Neither of these two compare to the beast that arrives next: “Doc” Erwin Riedenschneider (Sam Jaffe in an Oscar-nominated performance), an ex-con of German descent who heads to Cobby’s backroom parlor less than 24 hours after his prison release. A conniving, smooth-talking lizard with a penchant for young girls, Doc has a massive jewel heist planned, one that he estimates could rake in half a million dollars. Ever the orchestrator, however, he convinces Cobby to help him find both operating costs and personnel: “A box man, a driver, and a hooligan.”
As it happens Dix has just intimidated his way out of a police line-up, and his brusque sudden appearance at Cobby’s makes quite an impression on Doc (”Don’t bone me!,” Dix barks at Cobby. “Did I ever welsh? You just boned me!”). Dix is soon chosen as the hooligan, and his pal Gus as the driver. The missing piece – the box man – is the most important one, but Gus happens to know a professional safecracker, Louis Ciavelli (Anthony Caruso), and the gang is set.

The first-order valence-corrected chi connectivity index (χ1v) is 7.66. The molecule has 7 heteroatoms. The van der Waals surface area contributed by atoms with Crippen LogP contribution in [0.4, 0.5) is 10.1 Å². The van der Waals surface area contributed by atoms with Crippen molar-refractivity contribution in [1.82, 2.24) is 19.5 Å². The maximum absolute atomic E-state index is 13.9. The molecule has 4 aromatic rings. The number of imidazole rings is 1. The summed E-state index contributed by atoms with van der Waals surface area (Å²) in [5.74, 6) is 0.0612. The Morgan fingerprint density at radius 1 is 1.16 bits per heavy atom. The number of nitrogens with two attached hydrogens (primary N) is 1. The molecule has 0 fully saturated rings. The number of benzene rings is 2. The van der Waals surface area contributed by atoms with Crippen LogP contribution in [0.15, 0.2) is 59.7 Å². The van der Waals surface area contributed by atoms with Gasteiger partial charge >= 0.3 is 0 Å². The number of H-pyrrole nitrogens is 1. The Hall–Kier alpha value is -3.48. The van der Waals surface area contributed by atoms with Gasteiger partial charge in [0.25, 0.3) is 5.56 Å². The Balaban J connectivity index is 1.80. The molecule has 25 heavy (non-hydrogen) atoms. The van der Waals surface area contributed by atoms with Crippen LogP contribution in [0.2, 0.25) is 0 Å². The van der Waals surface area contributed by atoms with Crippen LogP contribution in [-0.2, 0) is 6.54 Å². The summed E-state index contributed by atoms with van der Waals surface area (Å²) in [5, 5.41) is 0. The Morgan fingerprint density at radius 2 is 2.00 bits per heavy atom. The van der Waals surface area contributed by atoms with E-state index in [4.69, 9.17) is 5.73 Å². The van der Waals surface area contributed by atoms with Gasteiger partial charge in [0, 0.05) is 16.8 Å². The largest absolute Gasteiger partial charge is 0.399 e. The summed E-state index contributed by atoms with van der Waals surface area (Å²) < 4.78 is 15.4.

All that’s needed is $50,000 to pay them. Doc persuades Cobby to reach out to his deep-pocketed contacts for financing, and this – this is where we meet the most disgusting beast in the jungle: the lawyer Alonzo Emmerich (Louis Calhern). A cold-blooded, contemptible snake, Emmerich has a reputation for an extravagant lifestyle and questionable morals. We soon find out, however, that they’re not really questionable, they’re simply absent: the self-pitying Emmerich has nearly bankrupted himself by spoiling his naïve mistress Angela Phinlay (Marilyn Monroe). His invalid wife, May, meanwhile, sits lonely in her bed, desperately begging Emmerich to play a simple card game with her during his cold and infrequent visits.